Management practices being promoted to Queensland sugarcane growers have been found to reduce nitrogen loss from the paddock by 66%, even under future climate change scenarios.
Further research on the use of the 20CRP data for agricultural insurance and seasonal forecasting is needed as development of the database continues.
Case studies have been developed for a number of crops and are being published here as they become available.
We have improved our forecasting skill at using the Indian Ocean as a climate driver.
Modelling has shown the trade-off between sowing date and frost risk. Frost forecasts may only be of value in areas where there is small yield potential with delayed sowing and where there is a high frost risk.
The risk of frost is significantly affected when there are large monthly or seasonal temperature deviations during a particularly warm or cold season.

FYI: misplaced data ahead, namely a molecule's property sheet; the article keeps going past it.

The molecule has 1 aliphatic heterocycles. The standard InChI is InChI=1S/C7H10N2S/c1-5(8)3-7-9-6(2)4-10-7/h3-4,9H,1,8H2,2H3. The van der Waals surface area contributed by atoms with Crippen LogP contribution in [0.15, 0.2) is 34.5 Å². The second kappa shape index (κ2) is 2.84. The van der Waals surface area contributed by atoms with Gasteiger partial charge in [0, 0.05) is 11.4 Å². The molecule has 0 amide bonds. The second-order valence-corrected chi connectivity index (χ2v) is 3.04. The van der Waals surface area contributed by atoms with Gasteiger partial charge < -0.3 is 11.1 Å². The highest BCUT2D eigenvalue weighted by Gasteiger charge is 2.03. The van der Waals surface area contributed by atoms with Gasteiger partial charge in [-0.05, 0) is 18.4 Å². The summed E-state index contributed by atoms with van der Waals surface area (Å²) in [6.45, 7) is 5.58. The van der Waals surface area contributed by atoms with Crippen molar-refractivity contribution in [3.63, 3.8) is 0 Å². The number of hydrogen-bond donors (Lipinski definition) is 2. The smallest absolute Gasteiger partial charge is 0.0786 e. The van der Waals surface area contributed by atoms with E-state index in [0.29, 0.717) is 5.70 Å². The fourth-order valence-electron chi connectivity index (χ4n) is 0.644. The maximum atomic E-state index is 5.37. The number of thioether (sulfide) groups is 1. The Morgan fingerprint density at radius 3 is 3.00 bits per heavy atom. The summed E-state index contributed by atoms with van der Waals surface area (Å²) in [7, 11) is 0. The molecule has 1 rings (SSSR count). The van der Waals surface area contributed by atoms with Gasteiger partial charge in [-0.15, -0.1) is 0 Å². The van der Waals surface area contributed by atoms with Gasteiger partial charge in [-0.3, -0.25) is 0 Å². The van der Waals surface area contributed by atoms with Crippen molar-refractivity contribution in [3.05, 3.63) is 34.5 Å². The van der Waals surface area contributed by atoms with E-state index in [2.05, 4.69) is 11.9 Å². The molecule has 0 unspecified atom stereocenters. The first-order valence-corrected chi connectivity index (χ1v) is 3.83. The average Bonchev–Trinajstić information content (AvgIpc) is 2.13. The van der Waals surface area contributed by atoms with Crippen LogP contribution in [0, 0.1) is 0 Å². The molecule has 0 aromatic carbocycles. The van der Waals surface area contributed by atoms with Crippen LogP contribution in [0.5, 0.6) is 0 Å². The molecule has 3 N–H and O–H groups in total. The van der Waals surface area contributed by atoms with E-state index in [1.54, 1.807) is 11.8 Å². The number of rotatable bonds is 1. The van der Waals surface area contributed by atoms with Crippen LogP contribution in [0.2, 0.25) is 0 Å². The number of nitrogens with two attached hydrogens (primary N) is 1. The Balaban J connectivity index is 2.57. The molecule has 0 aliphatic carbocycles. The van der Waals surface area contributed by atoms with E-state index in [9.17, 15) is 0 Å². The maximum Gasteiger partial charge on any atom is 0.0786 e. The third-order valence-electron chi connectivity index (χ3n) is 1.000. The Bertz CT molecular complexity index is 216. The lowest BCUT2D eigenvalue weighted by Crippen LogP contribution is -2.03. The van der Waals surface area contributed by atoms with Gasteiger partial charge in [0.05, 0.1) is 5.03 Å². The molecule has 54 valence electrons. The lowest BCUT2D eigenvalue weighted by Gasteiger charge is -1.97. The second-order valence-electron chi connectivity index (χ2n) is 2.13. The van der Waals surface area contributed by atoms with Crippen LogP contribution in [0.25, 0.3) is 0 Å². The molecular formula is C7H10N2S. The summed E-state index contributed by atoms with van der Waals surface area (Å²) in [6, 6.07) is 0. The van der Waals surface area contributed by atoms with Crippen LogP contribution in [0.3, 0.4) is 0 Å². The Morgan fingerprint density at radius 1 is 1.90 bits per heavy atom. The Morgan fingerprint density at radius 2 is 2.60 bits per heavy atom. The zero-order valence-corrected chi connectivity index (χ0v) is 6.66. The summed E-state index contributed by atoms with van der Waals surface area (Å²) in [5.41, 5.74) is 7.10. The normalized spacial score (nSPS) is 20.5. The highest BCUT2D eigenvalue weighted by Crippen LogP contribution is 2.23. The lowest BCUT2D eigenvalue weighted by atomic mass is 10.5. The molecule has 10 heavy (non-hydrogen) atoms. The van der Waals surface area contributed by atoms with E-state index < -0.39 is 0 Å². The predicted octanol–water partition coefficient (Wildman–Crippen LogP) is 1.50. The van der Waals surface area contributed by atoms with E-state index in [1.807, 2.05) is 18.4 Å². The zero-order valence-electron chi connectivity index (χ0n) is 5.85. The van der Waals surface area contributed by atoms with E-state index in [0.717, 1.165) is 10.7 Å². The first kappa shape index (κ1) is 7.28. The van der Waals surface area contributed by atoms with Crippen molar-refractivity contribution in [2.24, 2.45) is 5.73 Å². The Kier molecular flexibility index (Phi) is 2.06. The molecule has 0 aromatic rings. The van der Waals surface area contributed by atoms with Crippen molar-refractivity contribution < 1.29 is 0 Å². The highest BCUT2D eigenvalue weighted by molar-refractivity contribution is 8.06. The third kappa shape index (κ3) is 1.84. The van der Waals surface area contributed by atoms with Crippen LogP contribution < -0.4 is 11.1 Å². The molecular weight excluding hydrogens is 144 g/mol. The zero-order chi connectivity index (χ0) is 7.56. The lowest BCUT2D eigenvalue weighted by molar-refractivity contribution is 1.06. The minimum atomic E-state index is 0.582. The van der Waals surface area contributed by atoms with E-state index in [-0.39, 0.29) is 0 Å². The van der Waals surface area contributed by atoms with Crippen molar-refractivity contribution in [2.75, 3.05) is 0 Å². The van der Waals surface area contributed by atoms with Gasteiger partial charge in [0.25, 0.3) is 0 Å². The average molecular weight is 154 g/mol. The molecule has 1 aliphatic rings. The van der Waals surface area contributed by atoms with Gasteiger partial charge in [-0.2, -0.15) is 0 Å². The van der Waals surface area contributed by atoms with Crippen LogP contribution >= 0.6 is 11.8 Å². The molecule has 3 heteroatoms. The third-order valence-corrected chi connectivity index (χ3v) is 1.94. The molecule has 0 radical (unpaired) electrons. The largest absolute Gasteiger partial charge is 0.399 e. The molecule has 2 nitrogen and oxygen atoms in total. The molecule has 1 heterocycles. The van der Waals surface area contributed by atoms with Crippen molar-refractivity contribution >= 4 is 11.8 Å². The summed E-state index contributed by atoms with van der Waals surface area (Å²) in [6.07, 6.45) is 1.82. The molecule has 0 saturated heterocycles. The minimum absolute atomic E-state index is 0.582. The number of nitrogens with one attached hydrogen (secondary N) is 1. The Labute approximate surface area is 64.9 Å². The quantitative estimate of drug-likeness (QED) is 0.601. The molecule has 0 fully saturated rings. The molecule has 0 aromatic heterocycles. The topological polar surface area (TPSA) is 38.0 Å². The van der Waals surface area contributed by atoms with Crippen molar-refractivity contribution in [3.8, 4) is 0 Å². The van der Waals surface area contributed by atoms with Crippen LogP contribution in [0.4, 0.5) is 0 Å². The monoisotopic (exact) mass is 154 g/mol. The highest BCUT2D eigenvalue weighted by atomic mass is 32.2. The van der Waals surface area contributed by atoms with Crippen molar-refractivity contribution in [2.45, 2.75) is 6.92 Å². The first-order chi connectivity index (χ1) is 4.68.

This project provided short-term interim solutions to improve reliability and utilisation of POAMA seasonal climate forecasts.
SEACI 1 was extended for 6 months to June 2009. SEACI 2 continues to focus on climate change, forecasting skill and the prediction of runoff and soil moisture.
SEACI 1 has helped define the implications of climate change for runoff in the Murray Basin, the level of climate change already experienced and the role of key drivers, including the Indian Ocean Dipole, the Southern Annual Mode and the Pacific Ocean.
Focusing on sub-tropical eastern Australia – including the northern grains belt, southern cane industry, the southern Qld and northern NSW dairy industry, subtropical grazing, most of Australia’s cotton industry and a range of subtropical horticultural crops – this project identified key climate science R&D necessary to improve existing forecast skill.
Extension and adoption of climate risk management technologies.
This project helped researchers and their selected clients understand how various decisions are made, using a framework based on Real Options.